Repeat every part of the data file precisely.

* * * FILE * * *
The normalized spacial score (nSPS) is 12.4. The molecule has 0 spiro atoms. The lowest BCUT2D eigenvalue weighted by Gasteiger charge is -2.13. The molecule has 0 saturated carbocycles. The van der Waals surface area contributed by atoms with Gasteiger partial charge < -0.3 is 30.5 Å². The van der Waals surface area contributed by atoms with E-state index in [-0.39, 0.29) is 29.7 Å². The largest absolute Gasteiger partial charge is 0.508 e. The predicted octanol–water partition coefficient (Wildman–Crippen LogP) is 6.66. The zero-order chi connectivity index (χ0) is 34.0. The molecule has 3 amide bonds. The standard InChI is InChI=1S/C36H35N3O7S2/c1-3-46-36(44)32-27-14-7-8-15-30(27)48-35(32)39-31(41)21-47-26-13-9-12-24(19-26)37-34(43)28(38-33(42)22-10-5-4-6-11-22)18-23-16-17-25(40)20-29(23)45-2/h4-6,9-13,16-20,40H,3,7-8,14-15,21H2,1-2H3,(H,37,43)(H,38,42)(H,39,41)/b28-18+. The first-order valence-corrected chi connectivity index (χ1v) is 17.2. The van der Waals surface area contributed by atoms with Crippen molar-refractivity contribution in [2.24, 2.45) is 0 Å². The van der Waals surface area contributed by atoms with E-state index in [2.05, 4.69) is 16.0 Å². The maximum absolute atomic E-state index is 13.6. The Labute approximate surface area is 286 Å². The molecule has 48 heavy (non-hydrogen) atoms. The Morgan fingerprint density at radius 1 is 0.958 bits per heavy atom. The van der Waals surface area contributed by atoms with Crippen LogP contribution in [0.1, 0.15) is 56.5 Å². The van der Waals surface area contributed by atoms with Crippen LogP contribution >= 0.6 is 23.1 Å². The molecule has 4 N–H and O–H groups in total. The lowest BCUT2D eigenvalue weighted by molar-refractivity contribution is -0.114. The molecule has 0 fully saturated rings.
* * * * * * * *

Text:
The normalized spacial score (nSPS) is 12.4. The molecule has 0 spiro atoms. The lowest BCUT2D eigenvalue weighted by Gasteiger charge is -2.13. The molecule has 0 saturated carbocycles. The van der Waals surface area contributed by atoms with Gasteiger partial charge < -0.3 is 30.5 Å². The van der Waals surface area contributed by atoms with E-state index in [-0.39, 0.29) is 29.7 Å². The largest absolute Gasteiger partial charge is 0.508 e. The predicted octanol–water partition coefficient (Wildman–Crippen LogP) is 6.66. The zero-order chi connectivity index (χ0) is 34.0. The molecule has 3 amide bonds. The standard InChI is InChI=1S/C36H35N3O7S2/c1-3-46-36(44)32-27-14-7-8-15-30(27)48-35(32)39-31(41)21-47-26-13-9-12-24(19-26)37-34(43)28(38-33(42)22-10-5-4-6-11-22)18-23-16-17-25(40)20-29(23)45-2/h4-6,9-13,16-20,40H,3,7-8,14-15,21H2,1-2H3,(H,37,43)(H,38,42)(H,39,41)/b28-18+. The first-order valence-corrected chi connectivity index (χ1v) is 17.2. The van der Waals surface area contributed by atoms with Crippen molar-refractivity contribution in [2.24, 2.45) is 0 Å². The van der Waals surface area contributed by atoms with E-state index in [2.05, 4.69) is 16.0 Å². The maximum absolute atomic E-state index is 13.6. The Labute approximate surface area is 286 Å². The molecule has 48 heavy (non-hydrogen) atoms. The Morgan fingerprint density at radius 1 is 0.958 bits per heavy atom. The van der Waals surface area contributed by atoms with Crippen LogP contribution in [0.1, 0.15) is 56.5 Å². The van der Waals surface area contributed by atoms with Crippen LogP contribution >= 0.6 is 23.1 Å². The molecule has 4 N–H and O–H groups in total. The lowest BCUT2D eigenvalue weighted by molar-refractivity contribution is -0.114. The molecule has 0 fully saturated rings.